Philo Levi “Chief” Willey (1887—1980)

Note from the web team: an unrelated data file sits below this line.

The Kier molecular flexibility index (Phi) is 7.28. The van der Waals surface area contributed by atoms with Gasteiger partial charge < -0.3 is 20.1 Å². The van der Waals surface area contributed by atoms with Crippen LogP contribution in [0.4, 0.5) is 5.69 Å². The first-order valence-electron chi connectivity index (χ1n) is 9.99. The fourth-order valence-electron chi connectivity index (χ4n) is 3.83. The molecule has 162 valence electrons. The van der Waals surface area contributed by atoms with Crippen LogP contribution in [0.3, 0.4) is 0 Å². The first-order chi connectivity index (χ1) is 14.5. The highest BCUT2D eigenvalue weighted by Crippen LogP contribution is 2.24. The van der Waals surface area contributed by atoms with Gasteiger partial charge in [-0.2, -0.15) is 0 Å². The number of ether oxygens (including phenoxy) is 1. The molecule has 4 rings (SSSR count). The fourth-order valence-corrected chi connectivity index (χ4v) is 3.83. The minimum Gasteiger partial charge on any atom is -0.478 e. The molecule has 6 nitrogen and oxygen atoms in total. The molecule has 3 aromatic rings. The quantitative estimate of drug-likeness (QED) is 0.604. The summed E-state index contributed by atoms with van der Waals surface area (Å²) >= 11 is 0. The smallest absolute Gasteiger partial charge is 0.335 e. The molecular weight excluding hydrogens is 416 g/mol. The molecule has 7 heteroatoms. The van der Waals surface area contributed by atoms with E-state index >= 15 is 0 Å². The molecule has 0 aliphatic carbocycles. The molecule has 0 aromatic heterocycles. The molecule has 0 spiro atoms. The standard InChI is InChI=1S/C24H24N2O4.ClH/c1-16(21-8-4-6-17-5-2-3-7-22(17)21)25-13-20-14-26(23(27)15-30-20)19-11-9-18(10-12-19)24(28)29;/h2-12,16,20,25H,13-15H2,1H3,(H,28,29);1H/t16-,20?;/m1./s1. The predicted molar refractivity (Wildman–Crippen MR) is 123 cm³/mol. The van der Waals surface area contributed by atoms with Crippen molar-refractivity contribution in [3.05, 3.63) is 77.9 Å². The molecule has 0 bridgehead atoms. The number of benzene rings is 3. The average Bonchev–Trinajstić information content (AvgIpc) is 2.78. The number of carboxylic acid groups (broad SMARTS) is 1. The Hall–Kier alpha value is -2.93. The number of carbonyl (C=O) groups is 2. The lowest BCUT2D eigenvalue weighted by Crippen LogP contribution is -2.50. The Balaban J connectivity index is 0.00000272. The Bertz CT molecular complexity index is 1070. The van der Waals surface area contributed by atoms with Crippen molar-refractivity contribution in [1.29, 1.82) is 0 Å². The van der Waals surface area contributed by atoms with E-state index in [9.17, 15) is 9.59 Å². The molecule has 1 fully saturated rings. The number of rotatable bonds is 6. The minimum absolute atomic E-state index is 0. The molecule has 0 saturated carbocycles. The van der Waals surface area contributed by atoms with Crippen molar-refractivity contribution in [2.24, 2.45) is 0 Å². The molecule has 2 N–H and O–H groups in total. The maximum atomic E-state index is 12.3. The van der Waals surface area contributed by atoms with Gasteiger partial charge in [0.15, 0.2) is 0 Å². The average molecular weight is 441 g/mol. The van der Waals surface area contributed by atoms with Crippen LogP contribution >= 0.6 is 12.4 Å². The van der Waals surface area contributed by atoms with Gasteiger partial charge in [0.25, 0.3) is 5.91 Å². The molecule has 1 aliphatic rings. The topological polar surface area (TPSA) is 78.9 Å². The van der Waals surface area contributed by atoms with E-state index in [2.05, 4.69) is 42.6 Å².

“Chief” Willey was born in Falls Village, Connecticut. He worked at many jobs in lumber camps, farming, the automobile business, and driving a team of horses for the Barnum & Bailey Circus. Willey served in World War 1 and moved to New Orleans when the Chevrolet company in which he was employed relocated there. In 1932 he became chief of security for the New Orleans Sewerage and Water Board where he remained until he retired in 1965. His coworkers gave him the nickname “Chief”. His second wife, Cecelia Seixas, an artist, encouraged Willey to paint as a retirement activity. He sold his first paintings in the historic Jackson Square in New Orleans where local artists congregate to display their work. His drawings and paintings, which captured the vitality of life in New Orleans, were immediately popular. Willey’s love of animals can also be found throughout his art. In the late 1970s Willey received recognition from Robert Bishop, then director of the Museum of American Folk Art. In 1981 Bishop arranged for him to have an exhibition at the State University of New York. Subsequently, his work has been included in many museum collections and folk art exhibitions, including “Pictured in My Mind: Contemporary American Self-Taught Art from the Collection of Dr. Kurt Gitter and Alice Rae Yelen,” which was seen locally at the DeCordova Museum in Lincoln.